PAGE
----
Plush Meets Perfect: How to Choose an Area Rug

For several decades in the 20th century, wall-to-wall carpeting was the modern standard of luxury and comfort for most homes. Many of us have lived in a home featuring powder blue Saxony, avocado shag or beige Berber at one point or another. But with the return of hardwood floors—along with the rise of tile, cork, and concrete alternatives—area rugs have once again become a key design element. Aesthetically, they anchor your furniture, define a space and set the tone of the room. Practically, they provide warmth, soften acoustics and protect the floor from wear and tear.

If you’ve been eyeing an outdated or worn-out area rug for a while now, chances are you’re still trying to figure out what you want next, and what will work in your space. With so many options out there, where do you start? Here, some local experts weigh in with a few tips to help you find the right rug for your space.

Measurements Matter
Start by measuring your room before shopping. From there, you can determine how you want your rug to fit. Dawn Rezai, owner of Persian Rugs & More, suggests, “A rug needs a proper ‘frame’ of 18 to 24 inches to show off the rug, as well as set the space for furniture.”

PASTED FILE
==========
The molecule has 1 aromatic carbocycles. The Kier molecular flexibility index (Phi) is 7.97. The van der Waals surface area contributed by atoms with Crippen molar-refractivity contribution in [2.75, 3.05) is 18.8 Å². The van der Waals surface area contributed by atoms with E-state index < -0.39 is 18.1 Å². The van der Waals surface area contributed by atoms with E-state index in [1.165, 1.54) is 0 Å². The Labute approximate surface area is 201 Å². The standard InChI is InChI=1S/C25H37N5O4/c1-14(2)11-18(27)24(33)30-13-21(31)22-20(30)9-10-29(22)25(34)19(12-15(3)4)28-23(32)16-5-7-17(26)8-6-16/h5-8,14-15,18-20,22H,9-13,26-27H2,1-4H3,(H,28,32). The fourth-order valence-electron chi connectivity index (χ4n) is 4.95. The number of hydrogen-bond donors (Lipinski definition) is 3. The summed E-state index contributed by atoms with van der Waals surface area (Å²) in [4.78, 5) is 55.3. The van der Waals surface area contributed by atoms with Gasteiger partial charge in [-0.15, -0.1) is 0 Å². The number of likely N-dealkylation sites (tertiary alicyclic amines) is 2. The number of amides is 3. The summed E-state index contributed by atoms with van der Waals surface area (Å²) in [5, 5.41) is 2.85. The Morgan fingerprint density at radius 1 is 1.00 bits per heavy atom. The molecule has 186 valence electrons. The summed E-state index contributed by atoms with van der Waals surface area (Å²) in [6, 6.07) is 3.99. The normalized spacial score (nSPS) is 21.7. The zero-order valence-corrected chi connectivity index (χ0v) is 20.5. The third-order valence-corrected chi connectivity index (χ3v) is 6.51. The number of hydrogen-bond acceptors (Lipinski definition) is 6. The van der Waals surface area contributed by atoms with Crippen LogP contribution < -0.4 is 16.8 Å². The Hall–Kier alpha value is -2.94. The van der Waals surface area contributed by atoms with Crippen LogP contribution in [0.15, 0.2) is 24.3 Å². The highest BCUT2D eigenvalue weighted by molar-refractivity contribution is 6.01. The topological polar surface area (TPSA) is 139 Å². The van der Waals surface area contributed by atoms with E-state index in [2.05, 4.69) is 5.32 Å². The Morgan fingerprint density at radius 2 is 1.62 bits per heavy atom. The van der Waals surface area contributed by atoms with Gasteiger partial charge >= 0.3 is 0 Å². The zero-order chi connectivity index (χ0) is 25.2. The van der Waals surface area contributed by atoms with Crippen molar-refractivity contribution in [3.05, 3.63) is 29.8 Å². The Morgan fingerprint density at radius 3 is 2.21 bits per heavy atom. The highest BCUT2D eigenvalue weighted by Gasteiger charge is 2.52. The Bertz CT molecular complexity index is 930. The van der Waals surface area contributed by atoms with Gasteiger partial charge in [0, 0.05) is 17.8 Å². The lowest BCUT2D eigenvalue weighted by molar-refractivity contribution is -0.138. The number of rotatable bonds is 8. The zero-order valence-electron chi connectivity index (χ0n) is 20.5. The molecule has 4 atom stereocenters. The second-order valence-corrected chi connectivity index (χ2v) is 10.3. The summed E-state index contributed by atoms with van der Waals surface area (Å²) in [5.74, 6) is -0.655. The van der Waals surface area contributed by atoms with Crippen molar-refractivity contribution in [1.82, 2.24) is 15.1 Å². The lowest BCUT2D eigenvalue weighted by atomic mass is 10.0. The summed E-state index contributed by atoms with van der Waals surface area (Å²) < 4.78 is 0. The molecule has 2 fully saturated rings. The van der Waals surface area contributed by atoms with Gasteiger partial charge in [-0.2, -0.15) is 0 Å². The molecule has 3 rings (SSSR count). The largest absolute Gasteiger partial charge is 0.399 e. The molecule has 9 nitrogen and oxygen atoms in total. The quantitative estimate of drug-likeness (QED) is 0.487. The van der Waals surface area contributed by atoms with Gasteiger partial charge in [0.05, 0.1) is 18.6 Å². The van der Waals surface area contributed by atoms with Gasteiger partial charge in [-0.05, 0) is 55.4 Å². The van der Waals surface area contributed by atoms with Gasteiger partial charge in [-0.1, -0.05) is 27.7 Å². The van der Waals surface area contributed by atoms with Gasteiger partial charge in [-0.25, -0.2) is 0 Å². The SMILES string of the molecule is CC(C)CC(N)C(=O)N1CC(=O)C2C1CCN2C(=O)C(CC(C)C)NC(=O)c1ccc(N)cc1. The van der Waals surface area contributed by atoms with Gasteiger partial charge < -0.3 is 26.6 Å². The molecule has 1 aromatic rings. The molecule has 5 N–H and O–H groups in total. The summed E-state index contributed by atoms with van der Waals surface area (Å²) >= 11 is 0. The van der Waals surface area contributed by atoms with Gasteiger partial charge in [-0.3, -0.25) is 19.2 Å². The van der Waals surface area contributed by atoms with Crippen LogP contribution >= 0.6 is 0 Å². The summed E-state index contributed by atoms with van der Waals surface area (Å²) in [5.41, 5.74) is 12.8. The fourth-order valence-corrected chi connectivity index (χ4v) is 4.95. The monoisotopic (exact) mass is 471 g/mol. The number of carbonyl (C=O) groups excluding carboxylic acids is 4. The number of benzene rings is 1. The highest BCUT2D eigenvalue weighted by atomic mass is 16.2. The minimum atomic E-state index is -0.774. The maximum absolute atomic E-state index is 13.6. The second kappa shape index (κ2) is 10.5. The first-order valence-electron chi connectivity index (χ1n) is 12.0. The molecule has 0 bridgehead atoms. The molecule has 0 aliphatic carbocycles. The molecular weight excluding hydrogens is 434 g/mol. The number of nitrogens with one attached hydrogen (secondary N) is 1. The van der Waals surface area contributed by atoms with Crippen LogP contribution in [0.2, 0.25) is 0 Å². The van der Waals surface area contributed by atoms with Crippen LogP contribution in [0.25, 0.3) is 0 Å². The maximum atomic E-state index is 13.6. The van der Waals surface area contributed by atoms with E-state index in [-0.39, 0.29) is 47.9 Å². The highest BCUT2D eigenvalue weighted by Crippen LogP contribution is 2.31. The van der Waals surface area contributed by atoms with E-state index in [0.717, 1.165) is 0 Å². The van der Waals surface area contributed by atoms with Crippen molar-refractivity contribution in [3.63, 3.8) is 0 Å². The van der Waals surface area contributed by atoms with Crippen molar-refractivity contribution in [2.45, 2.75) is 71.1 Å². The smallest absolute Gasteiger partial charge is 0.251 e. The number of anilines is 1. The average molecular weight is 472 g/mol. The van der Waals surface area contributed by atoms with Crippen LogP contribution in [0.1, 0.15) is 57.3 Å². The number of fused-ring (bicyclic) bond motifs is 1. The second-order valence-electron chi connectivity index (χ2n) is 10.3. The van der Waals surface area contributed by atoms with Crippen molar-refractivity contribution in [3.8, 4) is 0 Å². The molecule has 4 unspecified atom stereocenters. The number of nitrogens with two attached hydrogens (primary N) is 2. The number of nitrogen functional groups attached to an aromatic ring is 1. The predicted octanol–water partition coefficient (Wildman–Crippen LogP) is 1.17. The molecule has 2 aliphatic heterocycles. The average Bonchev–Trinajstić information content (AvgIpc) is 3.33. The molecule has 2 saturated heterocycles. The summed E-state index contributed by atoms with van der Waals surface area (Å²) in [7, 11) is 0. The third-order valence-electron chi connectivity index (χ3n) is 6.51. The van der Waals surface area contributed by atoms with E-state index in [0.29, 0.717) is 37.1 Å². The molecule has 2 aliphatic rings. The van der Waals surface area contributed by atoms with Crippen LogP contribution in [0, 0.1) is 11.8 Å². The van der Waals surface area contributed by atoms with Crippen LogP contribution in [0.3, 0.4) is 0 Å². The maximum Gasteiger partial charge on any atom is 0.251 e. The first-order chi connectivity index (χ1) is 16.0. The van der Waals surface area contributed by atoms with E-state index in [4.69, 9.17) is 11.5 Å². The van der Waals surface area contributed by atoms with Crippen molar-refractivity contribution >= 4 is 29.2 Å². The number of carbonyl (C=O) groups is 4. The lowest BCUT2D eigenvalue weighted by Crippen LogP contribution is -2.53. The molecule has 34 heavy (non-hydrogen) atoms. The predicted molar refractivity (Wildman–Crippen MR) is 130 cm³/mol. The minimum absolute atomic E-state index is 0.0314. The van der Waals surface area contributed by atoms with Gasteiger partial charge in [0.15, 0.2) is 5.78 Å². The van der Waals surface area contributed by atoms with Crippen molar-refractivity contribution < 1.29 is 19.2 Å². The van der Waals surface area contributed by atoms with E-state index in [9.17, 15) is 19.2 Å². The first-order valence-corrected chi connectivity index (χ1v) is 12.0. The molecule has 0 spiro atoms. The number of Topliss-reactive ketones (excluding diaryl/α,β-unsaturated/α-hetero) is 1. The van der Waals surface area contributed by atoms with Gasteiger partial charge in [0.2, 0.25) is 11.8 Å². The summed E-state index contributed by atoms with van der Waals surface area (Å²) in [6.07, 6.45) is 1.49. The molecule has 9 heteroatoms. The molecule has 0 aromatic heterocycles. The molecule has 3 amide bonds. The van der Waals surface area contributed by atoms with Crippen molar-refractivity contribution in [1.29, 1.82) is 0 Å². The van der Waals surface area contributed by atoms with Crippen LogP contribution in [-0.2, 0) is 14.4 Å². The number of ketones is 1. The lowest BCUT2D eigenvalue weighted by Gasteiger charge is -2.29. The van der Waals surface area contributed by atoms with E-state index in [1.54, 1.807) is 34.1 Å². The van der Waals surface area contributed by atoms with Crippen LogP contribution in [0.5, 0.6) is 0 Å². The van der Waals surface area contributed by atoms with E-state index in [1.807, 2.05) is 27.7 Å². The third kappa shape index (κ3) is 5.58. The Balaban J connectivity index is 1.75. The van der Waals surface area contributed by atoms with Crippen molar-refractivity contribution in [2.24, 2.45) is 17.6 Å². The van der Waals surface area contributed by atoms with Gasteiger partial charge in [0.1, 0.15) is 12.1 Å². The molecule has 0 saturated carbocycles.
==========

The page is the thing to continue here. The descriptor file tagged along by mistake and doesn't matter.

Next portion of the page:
Rug size also depends on furniture and how it will be placed in the room. In family and living rooms, for example, some experts suggest resting just the front legs of a sofa on the rug. However, Laura Sackett of The Arched Doorway says that when she is helping clients choose an area rug, she likes to place it under the whole seating arrangement, or centered in front of the sofa and chairs or a fireplace. In dining rooms, Sackett says to be sure the rug is “large enough for chairs to pull in and out unhindered, so a person can be seated without catching the edge of the rug.” And in bedrooms, where comfort is paramount, Sackett believes bigger is better. Another tactic here is to place an area rug horizontally under the bed, positioned so that most of the rug is exposed at the foot and sides.

Consider Color and Pattern
The most obvious feature of an area rug can also be the trickiest for many shoppers. More than anything else, color and pattern establish the feeling of a space. When considering an Oriental rug, Rezai suggests evaluating the amount of light in the room before selecting a design. “If there is not very much natural light,” she says, “then a light-colored rug can lighten up a space. If, on the other hand, there is a lot of light, then you can use a navy or black rug and not darken the mood of the room.” She also notes that, for the first time in her 17 years in business, she is receiving requests for shades of purple in rugs.

Sackett approaches color and pattern from the perspective of her clients’ lifestyle. “Darker rugs show lint and dust. Lighter would be terrible if you have a black Lab,” she says. Patterned rugs adorned every High Point Furniture Market showroom that Sackett visited last fall, and she points out that not only are they very much in style, but they also show less wear and tear. Of particular interest at the moment are kilims—a less expensive alternative to Oriental rugs, but with a similar vibe.

Find Your Fiber